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    The German chancellor Scheidemann (SPD) retreated before signing the Peace treaty. The German National assembly, which was in Weimar making a new constitution, did only accept the terms of Versailles because the generals said there was no way to prevent the occupation of Germany. So they accepted the peace treaty. A wrong treaty and right dictate peace which caused much more pain than heal it. But if the Allies already said we occupy Germany, the Germans would have fought. This means loosing more and more troops. The US would, if they invaded, which is unrealistic, have been the first to retret their forces. Britain was aware of France. France should be kept in distance, so a British invasion is also not very likely. And France alone? Well although the Germans were weakened by the war a French invasion would have been impossible to be successful. France was out of power. They could have come a few kilometers into Germany but would then stiopped and repushed.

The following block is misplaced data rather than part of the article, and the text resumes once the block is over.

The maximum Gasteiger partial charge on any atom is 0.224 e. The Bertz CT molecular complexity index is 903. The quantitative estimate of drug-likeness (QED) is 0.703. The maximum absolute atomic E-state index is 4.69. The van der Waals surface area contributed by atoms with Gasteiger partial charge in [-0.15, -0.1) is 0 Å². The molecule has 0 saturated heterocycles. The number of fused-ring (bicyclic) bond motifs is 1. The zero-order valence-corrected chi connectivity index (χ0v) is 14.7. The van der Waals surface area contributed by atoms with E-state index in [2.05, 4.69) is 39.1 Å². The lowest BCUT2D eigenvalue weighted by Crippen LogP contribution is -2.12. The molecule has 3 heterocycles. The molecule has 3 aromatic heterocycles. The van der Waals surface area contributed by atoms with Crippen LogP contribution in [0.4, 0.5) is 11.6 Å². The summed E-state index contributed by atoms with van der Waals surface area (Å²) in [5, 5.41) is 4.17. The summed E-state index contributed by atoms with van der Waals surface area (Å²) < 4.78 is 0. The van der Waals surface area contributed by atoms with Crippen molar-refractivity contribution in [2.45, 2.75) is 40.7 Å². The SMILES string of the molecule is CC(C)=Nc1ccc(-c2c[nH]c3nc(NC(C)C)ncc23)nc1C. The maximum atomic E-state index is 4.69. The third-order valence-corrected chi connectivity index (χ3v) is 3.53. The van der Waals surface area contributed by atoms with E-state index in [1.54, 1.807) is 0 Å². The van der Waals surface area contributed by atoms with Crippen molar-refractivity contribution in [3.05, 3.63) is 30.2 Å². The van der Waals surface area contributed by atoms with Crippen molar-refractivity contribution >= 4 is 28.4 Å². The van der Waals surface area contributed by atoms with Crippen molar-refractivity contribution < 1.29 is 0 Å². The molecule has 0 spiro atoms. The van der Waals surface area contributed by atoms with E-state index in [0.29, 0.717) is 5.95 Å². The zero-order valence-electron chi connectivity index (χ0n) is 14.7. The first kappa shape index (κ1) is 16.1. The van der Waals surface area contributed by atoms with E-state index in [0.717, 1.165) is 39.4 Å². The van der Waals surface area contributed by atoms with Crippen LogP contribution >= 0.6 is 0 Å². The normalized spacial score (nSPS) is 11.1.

To Versailles much is said on this forum. But indeed it was too weak to destroy Germany, which was unrealistic and would have only caused new liberation/ unification wars. But it was too harsh for an existing Germany.
    THIS is the lection of Versailles. You can win a war, but loose the peace. Today in Iraq there is happening something similar and different: The war was evitable and against the law. WW1 might be also evitable, but much more an accident. This is the difference. The same: If Germany was occupied 1919 they would do like the Iraqis today.

    Adler
     
  20. rilnator

    rilnator Emperor

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    Even if the allies had of occupied German they couldn't have done it for ever. They would have had to hang around until the country regained stability, which didn't really happened until 1934. Hitler was viewed favourably prior to ww2 by a lot of foriegners.